Investor framework outlined to remedy ‘insufficient’ just transition strategies

Investors can address expectations across seven areas of business with Grantham Institute and LSE report

Investors must require businesses to outline their approaches to a just transition, a new report has said while setting out a framework for investors to achieve this.

The Grantham Research Institute on Climate Change and the Environment and the ESRC Centre for Climate Change Economics and Policy at the London School of Economics and Political Science report From the grand to the granular: translating just transition ambitions into investor action, funded by Candriam, looked at how five European power utility companies – Enel, EDF, SSE, E.ON and ZE PAK – have been approaching the just transition to net zero.

It found “some of the core foundations are acknowledged”, but “a strategic approach is still emergent”.

Investors are starting to recognise the importance of a just transition. In 2018, more than 160 institutions with more than $10trn in assets under management signed a statement of commitment, and more recently it has been incorporated into the Climate Action 100+ Net-Zero Company Benchmark, as well as shareholder engagement.

See also: – Climate benchmark finds no full disclosure of net-zero goals at biggest emitting companies

This year, Royal London and KPMG were among those calling for a just transition among energy companies and other businesses.

Transition framework

The report therefore sets out a framework for investors to use to make sure businesses are thinking about a just transition.

It said: “To enable investors to fulfil their role, clear just transition expectations of business are needed, which can then be used in investment analysis, shareholder engagement and capital allocation to deliver real impact.

“Developing such a framework is not an exercise in invention: rather, it is about applying well-established – but often insufficiently implemented – social and labour standards to the transformational challenge of climate action.”

The framework sets out expectations across seven areas: strategy, workers, supply chain, communities, consumers, policy and partnerships, and transparency and disclosure. Among these categories include recommendations for:

  • having a company plan adopted at board level
  • incorporating the just transition into remuneration, planning, risk management, scenario exercises and capital investment, as well as acquisitions and restructuring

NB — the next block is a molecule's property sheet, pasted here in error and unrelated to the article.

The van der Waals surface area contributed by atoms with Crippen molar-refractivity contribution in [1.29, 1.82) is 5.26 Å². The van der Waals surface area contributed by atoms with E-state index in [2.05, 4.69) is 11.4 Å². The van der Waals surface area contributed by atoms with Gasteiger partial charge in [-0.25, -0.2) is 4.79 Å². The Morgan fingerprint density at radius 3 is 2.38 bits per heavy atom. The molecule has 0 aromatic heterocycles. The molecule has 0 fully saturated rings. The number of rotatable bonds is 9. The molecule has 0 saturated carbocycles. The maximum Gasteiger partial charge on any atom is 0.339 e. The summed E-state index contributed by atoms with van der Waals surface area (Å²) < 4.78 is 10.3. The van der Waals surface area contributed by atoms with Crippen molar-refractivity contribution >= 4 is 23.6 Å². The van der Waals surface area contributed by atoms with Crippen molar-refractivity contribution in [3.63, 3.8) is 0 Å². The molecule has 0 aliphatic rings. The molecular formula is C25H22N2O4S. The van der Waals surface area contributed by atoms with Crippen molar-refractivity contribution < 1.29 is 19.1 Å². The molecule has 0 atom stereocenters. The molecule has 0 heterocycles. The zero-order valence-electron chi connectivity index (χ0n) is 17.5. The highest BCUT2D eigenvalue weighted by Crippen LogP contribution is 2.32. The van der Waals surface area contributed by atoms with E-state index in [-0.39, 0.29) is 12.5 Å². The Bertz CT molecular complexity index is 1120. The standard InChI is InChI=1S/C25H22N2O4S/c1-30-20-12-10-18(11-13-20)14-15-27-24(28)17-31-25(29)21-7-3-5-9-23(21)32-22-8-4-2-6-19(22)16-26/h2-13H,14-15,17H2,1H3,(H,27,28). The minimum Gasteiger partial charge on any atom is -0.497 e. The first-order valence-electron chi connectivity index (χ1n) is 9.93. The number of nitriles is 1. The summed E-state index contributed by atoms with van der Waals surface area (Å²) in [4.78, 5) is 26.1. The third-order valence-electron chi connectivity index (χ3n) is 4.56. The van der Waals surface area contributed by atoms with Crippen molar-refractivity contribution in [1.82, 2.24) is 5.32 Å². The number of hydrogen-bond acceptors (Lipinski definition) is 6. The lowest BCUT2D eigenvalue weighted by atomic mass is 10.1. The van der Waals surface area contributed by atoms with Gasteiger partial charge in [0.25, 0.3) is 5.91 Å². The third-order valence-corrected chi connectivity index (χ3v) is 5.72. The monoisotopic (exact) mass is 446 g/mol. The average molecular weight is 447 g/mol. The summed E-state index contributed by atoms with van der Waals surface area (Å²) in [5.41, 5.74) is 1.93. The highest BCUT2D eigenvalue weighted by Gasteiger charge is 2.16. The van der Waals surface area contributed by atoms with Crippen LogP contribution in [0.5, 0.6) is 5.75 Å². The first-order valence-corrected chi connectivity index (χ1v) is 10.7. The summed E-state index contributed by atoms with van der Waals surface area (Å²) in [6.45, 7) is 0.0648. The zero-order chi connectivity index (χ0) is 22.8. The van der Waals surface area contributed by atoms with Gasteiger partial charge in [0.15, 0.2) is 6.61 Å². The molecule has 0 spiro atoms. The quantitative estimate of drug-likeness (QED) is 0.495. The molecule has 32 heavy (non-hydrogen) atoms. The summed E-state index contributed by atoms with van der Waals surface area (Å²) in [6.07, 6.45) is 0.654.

• ensuring affordable access to key goods and services
  • ensuring representation of workers at all levels in transition decisions
  • lobbying the government
  • Task Force on Climate-Related Disclosures reporting

“Investors have a key role to play in ensuring all investment has a deep ESG lens and that the companies they invest in have a just transition plan that has involved their workers in the design,” said Sharan Burrow, general secretary of the International Trade Union Confederation.

“This report will help investors play their role by setting out a robust framework based on international standards and emerging practice.”

The report also sets out international policy frameworks that can help investors navigate the just transition. These include The UN: International Labour Organization and human rights standards, which also has a just transition framework; the OECD’s Guidelines for Multinational Enterprises, which are addressed specifically to businesses (including institutional investors), particularly those involved in international trade and investment; and the European Union’s Taxonomy.

Candriam CEO Naïm Abou-Jaoudé said: “As investors, we recognise that we have a supporting role to play in ensuring that social dimensions are fully integrated into the climate strategies of the companies in which we invest.”


Natasha Turner

Natasha was global editor at ESG Clarity, part of Mark Allen Financial, and a financial journalist for seven years. She has been shortlisted for Story of the Year and Investment Journalist of the Year...